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Original Investigation |

Differential Effectiveness of Placebo Treatments:  A Systematic Review of Migraine Prophylaxis

Karin Meissner, MD1,2; Margrit Fässler, MD1,3; Gerta Rücker, PhD4; Jos Kleijnen, PhD5,6; Asbjorn Hróbjartsson, PhD7; Antonius Schneider, MD1; Gerd Antes, MD4; Klaus Linde, MD1
[+] Author Affiliations
1Institute of General Practice, Klinikum rechts der Isar, Technische Universität München, Munich, Germany
2Institute of Medical Psychology, Ludwig-Maximilians-University Munich, Munich, Germany
3Institute of Biomedical Ethics, University of Zurich, Zurich, Switzerland
4Department for Medical Biometry and Medical Informatics, University of Freiburg, Freiburg, Germany
5Kleijnen Systematic Reviews Ltd, Unit 6, York, England
6School for Public Health and Primary Care, Maastricht University, Maastricht, the Netherlands
7Nordic Cochrane Centre, Rigshospitalet, Copenhagen, Denmark
JAMA Intern Med. 2013;173(21):1941-1951. doi:10.1001/jamainternmed.2013.10391.
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Importance  When analyzing results of randomized clinical trials, the treatment with the greatest specific effect compared with its placebo control is considered to be the most effective one. Although systematic variations of improvements in placebo control groups would have important implications for the interpretation of placebo-controlled trials, the knowledge base on the subject is weak.

Objective  To investigate whether different types of placebo treatments are associated with different responses using the studies of migraine prophylaxis for this analysis.

Design, Setting, and Participants  We searched relevant sources through February 2012 and contacted the authors to identify randomized clinical trials on the prophylaxis of migraine with an observation period of at least 8 weeks after randomization that compared an experimental treatment with a placebo control group. We calculated pooled random-effects estimates according to the type of placebo for the proportions of treatment response. We performed meta-regression analyses to identify sources of heterogeneity. In a network meta-analysis, direct and indirect comparisons within and across trials were combined. Additional analyses were performed for continuous outcomes.

Exposure  Active migraine treatment and the placebo control conditions.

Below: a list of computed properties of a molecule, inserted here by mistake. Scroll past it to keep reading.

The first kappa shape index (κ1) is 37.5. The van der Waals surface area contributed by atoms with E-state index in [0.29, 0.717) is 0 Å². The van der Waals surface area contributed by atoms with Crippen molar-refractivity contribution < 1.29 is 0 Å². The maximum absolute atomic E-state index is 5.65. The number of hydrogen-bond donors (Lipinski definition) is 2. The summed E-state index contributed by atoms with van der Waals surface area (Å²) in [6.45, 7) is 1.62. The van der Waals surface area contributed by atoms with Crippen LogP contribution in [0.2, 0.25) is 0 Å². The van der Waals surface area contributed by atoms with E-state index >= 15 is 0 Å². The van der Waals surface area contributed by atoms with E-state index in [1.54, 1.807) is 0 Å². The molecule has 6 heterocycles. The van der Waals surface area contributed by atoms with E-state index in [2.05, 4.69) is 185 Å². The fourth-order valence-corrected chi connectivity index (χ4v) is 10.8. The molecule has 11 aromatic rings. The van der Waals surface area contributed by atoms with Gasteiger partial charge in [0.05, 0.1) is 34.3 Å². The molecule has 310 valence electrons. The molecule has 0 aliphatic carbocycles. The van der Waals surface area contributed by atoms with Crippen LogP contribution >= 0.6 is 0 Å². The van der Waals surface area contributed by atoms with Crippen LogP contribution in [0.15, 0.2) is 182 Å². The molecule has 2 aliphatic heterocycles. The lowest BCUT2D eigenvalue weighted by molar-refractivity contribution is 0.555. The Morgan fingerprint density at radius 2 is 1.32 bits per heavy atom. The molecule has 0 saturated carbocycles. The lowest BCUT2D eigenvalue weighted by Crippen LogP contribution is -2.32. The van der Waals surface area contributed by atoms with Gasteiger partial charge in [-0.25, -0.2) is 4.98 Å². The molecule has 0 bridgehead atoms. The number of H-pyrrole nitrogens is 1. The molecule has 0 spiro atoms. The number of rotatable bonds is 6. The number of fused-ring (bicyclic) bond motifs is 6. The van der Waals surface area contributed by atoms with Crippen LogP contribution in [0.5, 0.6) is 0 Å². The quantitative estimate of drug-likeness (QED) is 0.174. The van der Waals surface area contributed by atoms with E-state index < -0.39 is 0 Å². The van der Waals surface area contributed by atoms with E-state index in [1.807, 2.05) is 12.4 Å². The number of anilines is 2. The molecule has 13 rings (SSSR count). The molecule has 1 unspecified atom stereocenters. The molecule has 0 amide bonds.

Main Outcomes and Measures  Proportion of treatment responders, defined as having an attack frequency reduction of at least 50%. Other available outcomes in order of preference included a reduction of 50% or greater in migraine days, the number of headache days, or headache score or a significant improvement as assessed by the patients or their physicians.

Results  Of the 102 eligible trials, 23 could not be included in the meta-analyses owing to insufficient data. Sham acupuncture (proportion of responders, 0.38 [95% CI, 0.30-0.47]) and sham surgery (0.58 [0.37-0.77]) were associated with a more pronounced reduction of migraine frequency than oral pharmacological placebos (0.22 [0.17-0.28]) and were the only significant predictors of response in placebo groups in multivariable analyses (P = .005 and P = .001, respectively). Network meta-analysis confirmed that more patients reported response in sham acupuncture groups than in oral pharmacological placebo groups (odds ratio, 1.88 [95% CI, 1.30-2.72]). Corresponding analyses for continuous outcomes showed similar findings.

Conclusions and Relevance  Sham acupuncture and sham surgery are associated with higher responder ratios than oral pharmacological placebos. Clinicians who treat patients with migraine should be aware that a relevant part of the overall effect they observe in practice might be due to nonspecific effects and that the size of such effects might differ between treatment modalities.

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Figure 1.
The Efficacy Paradox Demonstrated by a Hypothetical 4-Arm Study to Compare Specific and Placebo Effects of Different Types of Treatments

Patients are randomized to 1 of 4 arms, each 2 of which represent a double-blind substudy with an active treatment arm and a corresponding placebo arm. Regression to the mean and spontaneous changes are assumed to be equal in all groups. Treatment arm 2 has a smaller specific effect than treatment arm 1, but its total (specific + placebo) effect is larger because it is associated with a larger placebo effect. Adapted from Walach.6

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Figure 2.
Flowchart

This flowchart depicts the selection of the 79 studies.

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Figure 3.
Network Based on Studies Providing Proportions of Response

Numbers and solid lines indicate studies with direct comparisons between active treatment and placebo groups; dashed lines, studies with direct comparisons with an additional group. Three-armed studies are displayed as triangles (the sources are given in the figure).

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Figure 4.
Results of the Network Meta-analysis Based on Responder Ratios

Results are displayed in text and graphically. CBT indicates cognitive-behavioral treatment; OR, odds ratio.

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